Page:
We didn't have time to drop in, but St. Remy had some very appealing cafes tucked here and there along the streets (pics 1 &2). Attractive and of intimate size, they offered a spot to while away time, sip a favorite glass of wine or enjoy a cup of espresso. Unfortunately, our free time was squandered looking for something warm to wear and in...

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  • So many great choices!

    This is a pretty, cozy family place. It "looks" like Provence, with lacy tablecloths and beamed ceilings. The upstairs dining room wasn't opened yet, as it wasn't "the season," but even then, I think you'll feel this is a very personal place. The desserts were scrumptious! The house wine helps keep your tab down...but with a nice selection of...

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Saint-Rémy-de-Provence Transportation

  • by brenns Written May 20, 2006

    3.5 out of 5 starsHelpfulness

    Buses to St Remy de Provence run from Avignon and Arles. For me, I took a bus to St. Remy de Provence from the dreary Gare Routiere(Bus Station) in Avignon. The bus operator is Rapides du Sud Est. I would say that the services are regular with around five to six trips to St Remy a day, but on Sunday, schedules drop drastically. A single trip ticket from Avignon to St Remy costs 4.20 Euros. There is no return ticket and you pay directly to the driver. Journey time is around 45 minutes. Buses drop off in St Remy at the Place de la Republique in the centre of town. You are able to download the time table online.

    Related to:
    • School Holidays
    • Singles
    • Budget Travel

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Saint-Rémy-de-Provence Shopping

  • Finding Something Warm to Wear

    Arriving to find a morning chill in the air, we saw that we were not dressed for the weather the day we visited St. Remy. Since it was very early before the shops had opened, we toured the town for some time before seeing doors open and people welcomed inside.I was thrilled to find a shop ready for business and offering something warm to wrap...

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  • Bread of Life

    It seemed every passer by carried one or two loaves of french baguettes in their arms. As you see from the picture, that is primarily what you see neatly stacked in the bins.I understand that the bread sells out quickly by morning's end, so partakers generally pick up their day's portion early since it tends to harden before day's end.

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  • For the Sweet Toothed

    As the town began waking up and people drifted through the streets, the shops opened their doors for business.St. Remy must have a collective sweet-tooth because we saw many patisseries or pastry shops lining the town's streets. This particular shop offered fresh baguettes of bread and sweet confections. Often you'll find a separate shop for breads...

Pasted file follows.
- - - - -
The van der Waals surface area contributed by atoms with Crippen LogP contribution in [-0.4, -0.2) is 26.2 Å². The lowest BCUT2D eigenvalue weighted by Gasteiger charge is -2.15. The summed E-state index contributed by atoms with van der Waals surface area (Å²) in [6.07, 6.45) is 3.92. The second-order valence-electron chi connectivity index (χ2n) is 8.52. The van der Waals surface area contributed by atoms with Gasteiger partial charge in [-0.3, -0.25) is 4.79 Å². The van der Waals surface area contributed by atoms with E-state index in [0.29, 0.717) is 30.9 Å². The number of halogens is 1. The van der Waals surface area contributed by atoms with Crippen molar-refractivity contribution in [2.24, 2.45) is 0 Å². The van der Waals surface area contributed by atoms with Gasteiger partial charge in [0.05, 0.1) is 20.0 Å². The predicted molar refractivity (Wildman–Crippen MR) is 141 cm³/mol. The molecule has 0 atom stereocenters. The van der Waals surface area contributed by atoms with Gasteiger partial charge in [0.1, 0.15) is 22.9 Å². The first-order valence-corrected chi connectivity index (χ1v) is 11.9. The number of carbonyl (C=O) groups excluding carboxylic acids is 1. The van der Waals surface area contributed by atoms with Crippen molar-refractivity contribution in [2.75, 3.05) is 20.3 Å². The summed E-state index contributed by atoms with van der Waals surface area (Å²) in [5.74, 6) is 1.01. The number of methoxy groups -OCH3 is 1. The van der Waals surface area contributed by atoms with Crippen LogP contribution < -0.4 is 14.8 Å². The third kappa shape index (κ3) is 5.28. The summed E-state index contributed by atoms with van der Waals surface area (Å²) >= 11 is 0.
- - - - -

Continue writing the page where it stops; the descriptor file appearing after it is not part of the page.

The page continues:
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Saint-Rémy-de-Provence Local Customs

  • La Fete de la Transhumance

    I hadn't read anything about this festival before our arrival, in fact I was a little worried nothing would be open that day because I had read that it was Pentecost Monday and a holiday in France. Fortunately someone mentioned the festival to us and we stuck around for it as it really was quite amazing seeing a flock of several thousand sheep...

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  • A Day's Shopping

    In no time at all, St. Remy's population was out shopping for the day's groceries. Note the two different shopping totes in the picture.On the left, you'll see a plaid tote on wheels and on the right a traditional woven straw basket on wheels. The tote/basket solves the problem of hauling groceries back to one's apartment or home. No unwieldy...

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  • Bull Racing in St. Remy

    The town was gearing up for its annual bull race when we dropped by one morning. Piles of iron gates lay on their sides, waiting to be set up as villagers did their day's shopping nearby.St. Remy is known as a "town of tradition with a passion for bull racing...". If only we had been able to witness this unique spectacle. You sure wouldn't see that...

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Saint-Rémy-de-Provence What to Pack

  • Radiomom's Profile Photo

    by Radiomom Updated Jun 29, 2003

    2.5 out of 5 starsHelpfulness

    Photo Equipment: Take along a camera with remote capabilities so you can get pictures of YOU in those wonderful locations! (This May there were very few English speaking tourists in France...)

    radiomom & dad
    Related to:
    • Archeology
    • Road Trip

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Saint-Rémy-de-Provence Off The Beaten Path

  • A Roman Mausoleum

    Glanum did not really become a populus city until the age of Augustus, when the wealth of the empire spread out to include it. It was then the city began to thrive.According to archaeological experts, this structure was a Roman mausoleum for two members of the Jules family. This monument dates from 30-20 BC and is said to be in a remarkably good...

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  • The Roman Ruins of Glanum

    As we traveled to St. Remy, we noticed these ruins alongside the roadway. They are remnants of the ancient town of Glanum, first settled by the Celts, then taken over by the Romans about 100 BC.Archaeologists believe that soil and runoff from the mountains slowly covered the structures, hiding them from sight until the 19th century when a few...

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  • Saint-Rémy-de-Provence Hotels

    27 Hotels in Saint-Rémy-de-Provence

Saint-Rémy-de-Provence Favorites

  • An Unappreciated Man--Vincent Van Gogh

    St. Remy didn't exactly welcome the struggling artist during his time there in 1889. Most people thought Vincent Van Gogh was "crazy" and although he executed 150 paintings his strange art wasn't appreciated. Depressed most of his life, Vincent admitted himself into the Asylum of Saint Paul de Mausole. It was at this point he painted Starry Night...

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  • A Notable Church

    Situated in the center of town surrounded by interesting little shops and cafes, is eglise Saint-Martin constructed in 1812 (pic#2), replacing an earlier church from 1122 AD.The original Saint-Martin had been enlarged so many times it weaked the structure, causing a collapse. The bell tower from the 14th century is all that remains from the...

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  • Don't Forget Insurance

    If your current health insurance doesn't cover you while your abroad, you should consider getting international travel insurance just in case something should go wrong.